MANILA: The Philippines plans to launch clinical trials for a Russian coronavirus vaccine in October, with President Rodrigo Duterte expected to be inoculated as early as May next year, the presidential spokesman said yesterday. Harry Roque, Duterte’s spokesman, made the announcement a day after Philippine scientists met with representatives of the vaccine developer, research facility Gamaleya, to discuss trials and information about the inoculation.
Russia on Tuesday became the world’s first country to grant regulatory approval for a COVID-19 vaccine, to be named “Sputnik V” in homage to the Soviet Union’s launch of the world’s first satellite. But its decision to grant approval before completing trials has raised concerns among some experts, who fear it may be putting national prestige before safety.
Health Undersecretary Maria Rosario Vergeire said that all clinical trials would need to go through the regulatory process. Phase three clinical trials in the Philippines are due to run from October to March 2021, after a panel of vaccine experts completes its review on Russia’s phase one and two trials in September, Roque told a media briefing. Duterte is keen to access a vaccine and in July made a plea to China to make the Philippines a priority if it develops one.
The president has pledged that the Philippines, which suffered its biggest economic contraction in nearly three decades, would be “back to normal” by December even as it has been reporting record numbers of daily coronavirus infections since July. The novel coronavirus has infected more than 143,000 people and killed 2,404 in the Philippines. A strict coronavirus lockdown recently reintroduced in and around the capital Manila is unlikely to be extended beyond August 18, the presidential spokesman said.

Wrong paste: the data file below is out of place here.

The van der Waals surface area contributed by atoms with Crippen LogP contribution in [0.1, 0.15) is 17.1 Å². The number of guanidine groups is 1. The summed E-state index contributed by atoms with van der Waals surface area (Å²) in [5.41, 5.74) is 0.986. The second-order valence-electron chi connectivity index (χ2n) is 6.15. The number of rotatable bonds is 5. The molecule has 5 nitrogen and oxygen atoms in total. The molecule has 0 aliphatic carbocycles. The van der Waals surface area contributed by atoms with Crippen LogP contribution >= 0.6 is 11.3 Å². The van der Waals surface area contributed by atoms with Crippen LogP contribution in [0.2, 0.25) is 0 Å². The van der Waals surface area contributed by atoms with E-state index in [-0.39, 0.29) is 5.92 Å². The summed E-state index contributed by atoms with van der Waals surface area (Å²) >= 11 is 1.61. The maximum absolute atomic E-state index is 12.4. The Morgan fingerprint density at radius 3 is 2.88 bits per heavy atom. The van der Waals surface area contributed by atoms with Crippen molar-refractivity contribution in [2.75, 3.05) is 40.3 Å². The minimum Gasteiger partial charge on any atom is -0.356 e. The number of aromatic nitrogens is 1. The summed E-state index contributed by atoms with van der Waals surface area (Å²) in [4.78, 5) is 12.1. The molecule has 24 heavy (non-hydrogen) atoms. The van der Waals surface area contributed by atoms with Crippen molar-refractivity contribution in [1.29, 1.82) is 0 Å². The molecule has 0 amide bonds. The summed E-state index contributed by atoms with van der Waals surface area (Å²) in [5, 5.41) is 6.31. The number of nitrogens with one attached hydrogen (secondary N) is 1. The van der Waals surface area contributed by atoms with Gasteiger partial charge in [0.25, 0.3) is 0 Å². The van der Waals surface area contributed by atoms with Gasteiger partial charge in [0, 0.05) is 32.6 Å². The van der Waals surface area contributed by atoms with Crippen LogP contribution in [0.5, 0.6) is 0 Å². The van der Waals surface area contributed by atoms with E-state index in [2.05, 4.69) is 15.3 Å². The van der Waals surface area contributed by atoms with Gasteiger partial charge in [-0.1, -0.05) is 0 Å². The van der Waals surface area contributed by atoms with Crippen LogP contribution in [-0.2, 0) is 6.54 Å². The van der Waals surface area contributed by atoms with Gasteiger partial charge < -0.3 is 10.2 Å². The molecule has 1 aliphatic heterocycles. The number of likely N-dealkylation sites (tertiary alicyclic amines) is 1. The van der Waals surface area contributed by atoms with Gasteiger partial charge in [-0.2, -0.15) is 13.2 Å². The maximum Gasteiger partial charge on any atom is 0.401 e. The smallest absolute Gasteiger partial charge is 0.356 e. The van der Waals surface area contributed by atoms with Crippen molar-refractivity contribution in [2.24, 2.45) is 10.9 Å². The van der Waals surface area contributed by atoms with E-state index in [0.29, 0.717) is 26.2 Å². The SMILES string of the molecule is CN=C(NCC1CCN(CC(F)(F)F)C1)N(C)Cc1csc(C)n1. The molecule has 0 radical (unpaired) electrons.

Brazil state signs deal
In another development, the Brazilian state of Parana signed a deal Wednesday to test and produce Russia’s new coronavirus vaccine, though officials stressed they would have to be sure of its safety and effectiveness first. The vaccine would have to receive Brazilian regulatory approval and complete Phase 3 clinical trials, or large-scale testing in humans, before being produced in Brazil, said officials from the southern state. Production, if it goes ahead, would likely only start in the second half of 2021, said Jorge Callado, head of the state-run Parana Technology Institute, which signed the deal with the Russian Direct Investment Fund (RDIF).
“This is a very objective memorandum of understanding on technological exchange. It does not impose obligations, it simply enables us to work together,” he told a virtual news conference. He said that under the deal Russia would share the results of Phase 1 and 2 testing with the state. President Vladimir Putin announced Tuesday that Russia had approved the vaccine, dubbed “Sputnik V,” in a world first, heralding it as a game-changer in the pandemic.
But international health officials have cautioned more testing and scrutiny are needed to ensure it is safe and effective. Brazil has become a popular testing ground for COVID-19 vaccines, since the new coronavirus is still spreading quickly there. The country has the second-highest number of infections and deaths in the pandemic, after the United States: more than 3.1 million and 104,000, respectively. Two experimental vaccines are currently in Phase 3 testing in Brazil, one developed by Oxford University with pharmaceutical firm AstraZeneca and the other by Chinese laboratory Sinovac Biotech.- Agencies